|Version 2||Date January 2020||Reference 33|
Orchardists are familiar with the use of spray oils in the dormant or delayed dormant period for the control of insect and mite pests. Since the turn of the century, growers have used oil sprays to control insects over-wintering in fruit trees.
The old oil sprays lack the purity of modern formulations and as a result, green foliage was often damaged upon application. Thus, the sprays were mainly applied during the dormant season.
SACOA’s new technology horticultural oils are pharmaceutical grade isoparaffins, which are far superior than the oils used in horticulture in the past.
BIOPEST® has a very narrow distillation range, which excludes some of the heavier plant-damaging components (aromatics) without affecting its effectiveness against mite pests.
Field research trials conducted in commercial and experimental orchards in Australia and overseas during the past few years, have shown the effectiveness of using a highly refined isoparaffin oil like BIOPEST® to control mites throughout the summer.
With the highly refined, isoparaffin oils, the application timing has been modified to correlate with the development of the insect pest. These oils are less damaging (phytotoxic) than traditional summer oils to fruit trees when applied correctly.
Graph 1: Two-spotted mite (TSM) and Bryobia mite control with dormant sprays in almonds. Assess 3 22/1/15. All treatments applied 1/7/14 in 2500L/Ha water. (Source: Phytogen Consulting 20.2.15)
A true “dormant spray” should be applied before bud burst – before growth starts. A “delayed-dormant spray” is applied after bud burst and up to flowering.
The timing of oil spray applications is dependent upon the type of fruit tree, the stage of development of the fruit tree and the life cycle of the targeted insect pest.
Until the 1970’s, when a number of highly effective contact miticides became available, it was common practice for growers to include a low rate (1 % or 1L/100L water) of the standard emulsified white oil in each of their summer cover sprays. This provided some constant, although incomplete, suppression of European red mite populations by controlling the most susceptible stages, primarily eggs. Higher dosages were avoided in warm weather conditions to prevent potential foliar damage.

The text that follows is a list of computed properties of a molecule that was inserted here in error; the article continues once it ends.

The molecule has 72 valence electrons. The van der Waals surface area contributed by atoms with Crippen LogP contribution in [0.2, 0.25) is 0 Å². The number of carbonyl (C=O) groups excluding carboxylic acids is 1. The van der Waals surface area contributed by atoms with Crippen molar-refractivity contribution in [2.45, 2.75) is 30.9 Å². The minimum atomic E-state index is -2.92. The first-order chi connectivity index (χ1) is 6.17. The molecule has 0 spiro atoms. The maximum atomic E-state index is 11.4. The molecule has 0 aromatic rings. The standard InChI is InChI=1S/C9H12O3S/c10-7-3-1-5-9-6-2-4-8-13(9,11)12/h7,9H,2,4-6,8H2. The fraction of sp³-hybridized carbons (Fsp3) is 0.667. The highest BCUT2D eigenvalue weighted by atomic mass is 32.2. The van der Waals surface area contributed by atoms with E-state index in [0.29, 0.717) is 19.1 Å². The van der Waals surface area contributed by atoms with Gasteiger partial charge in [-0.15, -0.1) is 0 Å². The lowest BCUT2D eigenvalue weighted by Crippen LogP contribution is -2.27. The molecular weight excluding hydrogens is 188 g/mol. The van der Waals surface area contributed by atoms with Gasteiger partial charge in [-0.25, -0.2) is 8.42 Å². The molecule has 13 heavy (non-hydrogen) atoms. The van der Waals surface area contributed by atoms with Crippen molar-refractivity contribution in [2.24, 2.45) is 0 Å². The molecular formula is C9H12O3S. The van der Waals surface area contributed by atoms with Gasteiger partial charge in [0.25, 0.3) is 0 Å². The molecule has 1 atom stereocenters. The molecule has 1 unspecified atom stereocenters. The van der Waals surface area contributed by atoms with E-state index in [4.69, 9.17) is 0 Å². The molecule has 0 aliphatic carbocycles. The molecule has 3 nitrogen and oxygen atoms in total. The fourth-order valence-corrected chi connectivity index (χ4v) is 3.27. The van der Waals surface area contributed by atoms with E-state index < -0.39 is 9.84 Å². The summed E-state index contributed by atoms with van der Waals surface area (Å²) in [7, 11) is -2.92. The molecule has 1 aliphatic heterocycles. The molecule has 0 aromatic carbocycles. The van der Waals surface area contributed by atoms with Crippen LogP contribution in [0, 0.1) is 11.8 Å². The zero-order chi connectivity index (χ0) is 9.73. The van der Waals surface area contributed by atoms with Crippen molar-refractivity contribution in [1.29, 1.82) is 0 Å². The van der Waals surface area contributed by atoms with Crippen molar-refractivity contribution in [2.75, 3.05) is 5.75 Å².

However, with the onset of tolerance or resistance to conventional miticides, and as oil refining techniques improved by removing more impurities, products such as SACOA’s SUMMER OIL® and BIOPEST® were developed, resulting in less damage to green tissue.
Image 2: Small necrotic leaf lesions resulting from high-rate (>2%) applications of traditional summer oils take place under poor drying conditions.(Source: SACOA)
Image 3: Using traditional summer sprays may result in a tendency for increased “scarf skin” in some varieties such as Jonathan.
Grower interest and experience with isoparaffin oils use in the post-bloom, foliar period has increased in recent years and several research projects have been investigating this further. Finding alternative foliar control options with the loss of broad spectrum insecticides such as endosulfan is a key research area for SACOA.